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The US military’s privacy problem in three charts

This article is from The Technocrat, MIT Technology Review’s weekly tech policy newsletter about power, politics, and Silicon Valley. To receive it in your inbox every Friday, sign up here.

Highly personal and sensitive data about military members, such as home addresses, health and financial information, and the names of family members and friends, is easily accessible to anyone who wants to buy it. It’s for sale for as little as $0.12 per record by US-based data brokers. 

That’s the finding of a new report from Duke University researchers that shows how data brokers are selling this sort of information with minimal vetting to customers both domestically and overseas—creating major privacy and national security risks. I wrote about the report for a story this week. 

The research was concerning to members of Congress, including Senators Elizabeth Warren and Ron Wyden, who commented in the piece. Then on November 7, Senator John Cornyn cited my story in a hearing on the harms of social media.

If you want to learn more about the study and what it means for US national security, take a read through my piece.

But I want to give you a more in-depth sense of just what kinds of data is for sale by these brokers, as well as their economic model, using charts. (All charts are based on data provided by the Duke researchers and available in the report.)

First, take a look at just how personal the information is that the researchers were able to purchase—from people’s net worth to whether they have diabetes. The Duke team purchased a total of eight different data sets from three brokers (which they don’t identify by name in the report). The chart below is sorted by data set, and you can see that some information, like emails and home addresses, is widely accessible through multiple providers. I, for one, was surprised to see how frequently information about their children and homeowner status came up.

(If you click on the chart, you’ll be taken to interact with it and see more information about which data was given to buyers with emails both domestic and foreign.)

Another “concerning” finding, to use the lead researcher’s word, was the brokers’ willingness to sell this information to clients outside the US. The researchers, who were particularly interested in the national security risk created by the industry, set up an email address from a US-based domain, and one from an Asia-based domain, which they sent from an IP address in Singapore. As I detail in the story, these brokers conducted minimal vetting regardless of where the inquiry came from, and almost all of them ultimately provided many of the same types of information no matter the geographic source of the request.

Here, I’ve broken out what types of data were available based on the origin of the request. It’s worth noting that these results are just a reflection of the data the researchers purchased and do not provide a comprehensive view of what the industry sells and to whom. That is to say, just because the researchers did not get health data when inquiring from an Asia-based domain doesn’t mean it’s not possible to purchase this data through other providers. Additionally, the specific fields do vary across the different categories.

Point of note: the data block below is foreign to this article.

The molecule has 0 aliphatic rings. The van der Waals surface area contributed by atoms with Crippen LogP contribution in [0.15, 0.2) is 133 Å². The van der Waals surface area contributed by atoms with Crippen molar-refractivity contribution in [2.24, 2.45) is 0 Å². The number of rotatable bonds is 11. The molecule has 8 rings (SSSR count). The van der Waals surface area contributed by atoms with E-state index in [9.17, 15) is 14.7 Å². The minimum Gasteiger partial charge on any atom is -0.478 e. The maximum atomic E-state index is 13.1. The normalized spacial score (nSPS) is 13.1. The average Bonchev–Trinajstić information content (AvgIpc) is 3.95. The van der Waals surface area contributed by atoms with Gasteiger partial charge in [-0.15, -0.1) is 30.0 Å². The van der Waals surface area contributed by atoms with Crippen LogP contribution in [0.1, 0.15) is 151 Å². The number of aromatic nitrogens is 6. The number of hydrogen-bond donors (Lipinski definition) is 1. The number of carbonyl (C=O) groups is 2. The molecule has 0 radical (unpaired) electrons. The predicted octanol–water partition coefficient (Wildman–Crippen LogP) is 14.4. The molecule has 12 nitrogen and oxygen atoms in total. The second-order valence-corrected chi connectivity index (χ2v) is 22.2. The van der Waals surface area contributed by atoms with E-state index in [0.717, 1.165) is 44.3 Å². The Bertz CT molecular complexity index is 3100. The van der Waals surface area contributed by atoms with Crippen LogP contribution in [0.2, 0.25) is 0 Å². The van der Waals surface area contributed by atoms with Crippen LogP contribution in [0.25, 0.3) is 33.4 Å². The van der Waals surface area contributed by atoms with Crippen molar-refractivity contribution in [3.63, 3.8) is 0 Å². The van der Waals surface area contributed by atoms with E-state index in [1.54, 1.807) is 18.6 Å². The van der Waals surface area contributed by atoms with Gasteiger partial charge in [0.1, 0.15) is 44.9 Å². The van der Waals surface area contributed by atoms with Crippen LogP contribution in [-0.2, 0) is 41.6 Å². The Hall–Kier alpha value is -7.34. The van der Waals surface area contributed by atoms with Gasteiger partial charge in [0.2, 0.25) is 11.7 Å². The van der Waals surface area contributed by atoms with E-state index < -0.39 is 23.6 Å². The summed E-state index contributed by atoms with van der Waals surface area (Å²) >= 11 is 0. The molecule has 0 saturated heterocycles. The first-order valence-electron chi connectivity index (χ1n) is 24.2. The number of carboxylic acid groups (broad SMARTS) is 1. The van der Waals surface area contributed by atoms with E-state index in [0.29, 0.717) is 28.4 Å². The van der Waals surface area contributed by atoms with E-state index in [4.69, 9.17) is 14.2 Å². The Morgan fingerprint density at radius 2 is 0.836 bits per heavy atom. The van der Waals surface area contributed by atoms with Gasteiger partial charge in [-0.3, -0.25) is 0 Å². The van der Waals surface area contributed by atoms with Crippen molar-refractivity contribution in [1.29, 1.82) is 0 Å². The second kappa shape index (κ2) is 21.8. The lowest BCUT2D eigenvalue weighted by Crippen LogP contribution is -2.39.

The part of the report that was perhaps most astonishing to me concerns the economic model of the brokers, which incentivizes clients to buy in bulk and greatly erode people’s privacy. The more data someone purchases, the cheaper it gets. One broker sent pricing options to the researchers to demonstrate how this model works, which you can see in the graph below.

The data the Duke researchers purchased ranged from $0.12 to $0.32 per record—mere pennies to violate the privacy of US military members. 

As one of the report authors, Hayley Barton, told me, “In practice, it seems as though anyone with an email address, a bank account, and a few hundred dollars could acquire the same type of data that we did.”

What else I’m reading

  • This story about the changing trust and safety industry from Wired’s Vittoria Elliott was a great read! There have been a lot of changes to how Big Tech is approaching their own accountability mechanisms, and outsourcing seems to be the path of the future. 
  • Here’s a long, buckle-in read about Peter Thiel’s politics and his attempts to live forever, from Barton Gellman at the Atlantic. It’s a fascinating, and a tad excruciating, peek into the ego of one of tech’s overlords. 
  • New research from startup Vectra found that chatbots like ChatGPT make things up at least 3% of the time. As my colleague Melissa has reported, it’s important to remember that “predictive systems … are generating the most likely words, given your question and everything they’ve been trained on,” which clearly doesn’t make them accurate.

What I learned this week

What do some of the most brilliant people think the hardest problems are today, and what do they think we should do about them? MIT Technology Review queried scientists, journalists, politicians, entrepreneurs, activists, and CEOs like Bill Gates, Lina Khan, and Fei-Fei Li, and published a sample of the best responses as part of our magazine issue on hard problems. 

One of my favorite responses was from NYU professor and author Meredith Broussard, who said, “We should focus on problems of racism, sexism, and ableism—but we should not expect tech or technologists to deliver complete solutions. Computers are machines that do math—no more, no less.” 

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